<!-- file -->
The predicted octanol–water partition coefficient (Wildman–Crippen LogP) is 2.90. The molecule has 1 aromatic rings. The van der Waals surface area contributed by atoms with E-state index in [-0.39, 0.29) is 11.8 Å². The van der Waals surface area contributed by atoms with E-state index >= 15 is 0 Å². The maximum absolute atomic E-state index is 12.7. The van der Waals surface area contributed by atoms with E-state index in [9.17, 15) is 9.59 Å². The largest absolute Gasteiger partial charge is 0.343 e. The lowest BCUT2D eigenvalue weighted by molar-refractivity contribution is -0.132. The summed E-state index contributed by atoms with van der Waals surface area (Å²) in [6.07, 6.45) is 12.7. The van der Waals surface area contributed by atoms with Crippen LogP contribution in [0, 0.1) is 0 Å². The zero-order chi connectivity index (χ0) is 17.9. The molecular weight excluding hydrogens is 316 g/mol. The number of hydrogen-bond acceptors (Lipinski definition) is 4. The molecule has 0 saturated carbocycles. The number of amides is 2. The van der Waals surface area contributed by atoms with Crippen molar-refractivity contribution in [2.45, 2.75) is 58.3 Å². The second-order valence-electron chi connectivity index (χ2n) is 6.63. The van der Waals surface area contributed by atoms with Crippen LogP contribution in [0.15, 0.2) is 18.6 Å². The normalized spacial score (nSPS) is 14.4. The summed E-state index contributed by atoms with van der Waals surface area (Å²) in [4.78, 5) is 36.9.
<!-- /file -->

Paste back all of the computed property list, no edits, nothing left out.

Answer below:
The predicted octanol–water partition coefficient (Wildman–Crippen LogP) is 2.90. The molecule has 1 aromatic rings. The van der Waals surface area contributed by atoms with E-state index in [-0.39, 0.29) is 11.8 Å². The van der Waals surface area contributed by atoms with E-state index >= 15 is 0 Å². The maximum absolute atomic E-state index is 12.7. The van der Waals surface area contributed by atoms with E-state index in [9.17, 15) is 9.59 Å². The largest absolute Gasteiger partial charge is 0.343 e. The lowest BCUT2D eigenvalue weighted by molar-refractivity contribution is -0.132. The summed E-state index contributed by atoms with van der Waals surface area (Å²) in [6.07, 6.45) is 12.7. The van der Waals surface area contributed by atoms with Crippen LogP contribution in [0, 0.1) is 0 Å². The zero-order chi connectivity index (χ0) is 17.9. The molecular weight excluding hydrogens is 316 g/mol. The number of hydrogen-bond acceptors (Lipinski definition) is 4. The molecule has 0 saturated carbocycles. The number of amides is 2. The van der Waals surface area contributed by atoms with Crippen molar-refractivity contribution in [2.45, 2.75) is 58.3 Å². The second-order valence-electron chi connectivity index (χ2n) is 6.63. The van der Waals surface area contributed by atoms with Crippen LogP contribution in [0.15, 0.2) is 18.6 Å². The normalized spacial score (nSPS) is 14.4. The summed E-state index contributed by atoms with van der Waals surface area (Å²) in [4.78, 5) is 36.9.